Along with the back-to-school necessities such as folders and backpacks, the Ohio Department of Health (ODH) is reminding parents to make sure their kids are up-to-date on their vaccines against serious diseases.
To emphasize the importance of vaccinations, and to make sure that children are protected with all the immunizations they need, ODH officials note a partnership with the Centers for Disease Control and Prevention (CDC) in recognizing August as National Immunization Awareness Month.
“When parents are thinking about their back to school checklists, vaccines should be at the top of the list,” said ODH State Epidemiologist and Bureau Chief of Infectious Diseases Sietske de Fijter. “Getting children all of the vaccines recommended by CDC’s immunization schedule is one of the most important things parents can do to protect their children’s health as well as the health of classmates and the community.”
While the debate continues, according to the ODH, unvaccinated children are at an increased risk for contracting vaccine-preventable diseases like measles, mumps and rubella. Health department officials add children also may spread diseases, like pertussis, which are serious or potentially life-threatening for high-risk individuals such as infants who are too young to be fully vaccinated and others who have weakened immune systems due to health conditions.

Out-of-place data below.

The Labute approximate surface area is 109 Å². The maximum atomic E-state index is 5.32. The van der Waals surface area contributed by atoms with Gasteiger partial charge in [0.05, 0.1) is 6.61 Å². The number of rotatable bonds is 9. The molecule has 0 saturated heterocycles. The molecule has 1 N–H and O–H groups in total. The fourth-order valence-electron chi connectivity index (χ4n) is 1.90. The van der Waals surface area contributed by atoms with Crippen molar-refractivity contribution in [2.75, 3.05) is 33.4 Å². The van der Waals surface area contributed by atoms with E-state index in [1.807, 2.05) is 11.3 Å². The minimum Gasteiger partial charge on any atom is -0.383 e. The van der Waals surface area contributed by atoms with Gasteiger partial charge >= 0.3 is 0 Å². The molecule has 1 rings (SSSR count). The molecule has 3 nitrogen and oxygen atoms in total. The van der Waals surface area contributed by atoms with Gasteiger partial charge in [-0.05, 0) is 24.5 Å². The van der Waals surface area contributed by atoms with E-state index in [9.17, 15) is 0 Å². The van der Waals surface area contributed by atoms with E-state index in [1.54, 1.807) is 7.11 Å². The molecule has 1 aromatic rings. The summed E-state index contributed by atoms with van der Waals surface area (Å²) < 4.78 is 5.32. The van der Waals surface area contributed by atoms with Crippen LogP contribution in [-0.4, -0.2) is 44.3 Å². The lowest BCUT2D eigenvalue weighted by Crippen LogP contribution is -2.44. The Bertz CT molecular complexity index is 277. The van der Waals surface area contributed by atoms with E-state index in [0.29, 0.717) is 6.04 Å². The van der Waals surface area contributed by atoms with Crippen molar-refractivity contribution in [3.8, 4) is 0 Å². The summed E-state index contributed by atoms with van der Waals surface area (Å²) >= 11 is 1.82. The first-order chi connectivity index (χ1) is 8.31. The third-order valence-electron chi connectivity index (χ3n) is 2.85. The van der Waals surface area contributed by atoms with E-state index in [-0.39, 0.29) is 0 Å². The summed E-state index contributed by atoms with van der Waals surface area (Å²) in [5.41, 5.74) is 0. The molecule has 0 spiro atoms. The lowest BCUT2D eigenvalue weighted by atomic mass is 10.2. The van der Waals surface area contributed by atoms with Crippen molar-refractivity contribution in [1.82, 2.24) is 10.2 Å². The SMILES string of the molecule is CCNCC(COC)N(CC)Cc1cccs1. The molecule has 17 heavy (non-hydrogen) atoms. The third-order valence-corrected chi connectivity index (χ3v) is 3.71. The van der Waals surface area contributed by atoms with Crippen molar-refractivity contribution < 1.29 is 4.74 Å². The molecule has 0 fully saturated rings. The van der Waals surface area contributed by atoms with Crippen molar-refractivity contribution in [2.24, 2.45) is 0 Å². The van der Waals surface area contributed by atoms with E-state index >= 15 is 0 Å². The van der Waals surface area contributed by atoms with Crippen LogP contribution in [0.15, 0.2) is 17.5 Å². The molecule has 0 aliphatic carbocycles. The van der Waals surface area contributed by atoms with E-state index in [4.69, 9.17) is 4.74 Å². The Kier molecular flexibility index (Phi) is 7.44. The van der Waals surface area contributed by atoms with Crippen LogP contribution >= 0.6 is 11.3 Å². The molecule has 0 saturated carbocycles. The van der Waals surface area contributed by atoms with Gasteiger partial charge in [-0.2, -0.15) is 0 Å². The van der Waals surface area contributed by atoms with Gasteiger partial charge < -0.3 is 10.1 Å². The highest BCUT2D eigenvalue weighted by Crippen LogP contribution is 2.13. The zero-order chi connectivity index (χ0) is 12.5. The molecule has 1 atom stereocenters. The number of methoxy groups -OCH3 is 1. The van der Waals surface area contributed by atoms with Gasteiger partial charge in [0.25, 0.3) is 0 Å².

“If you haven’t done so already, now is the time to check with your doctor to find out what vaccines your child needs, and when,” said de Fijter.
This fall will be the second school year that the new meningococcal vaccine requirement is in effect under Ohio Revised Code. All incoming seventh graders must have one dose of the meningococcal vaccine, and all incoming twelfth graders must have a second dose of the vaccine.
Michaela Madison Reporting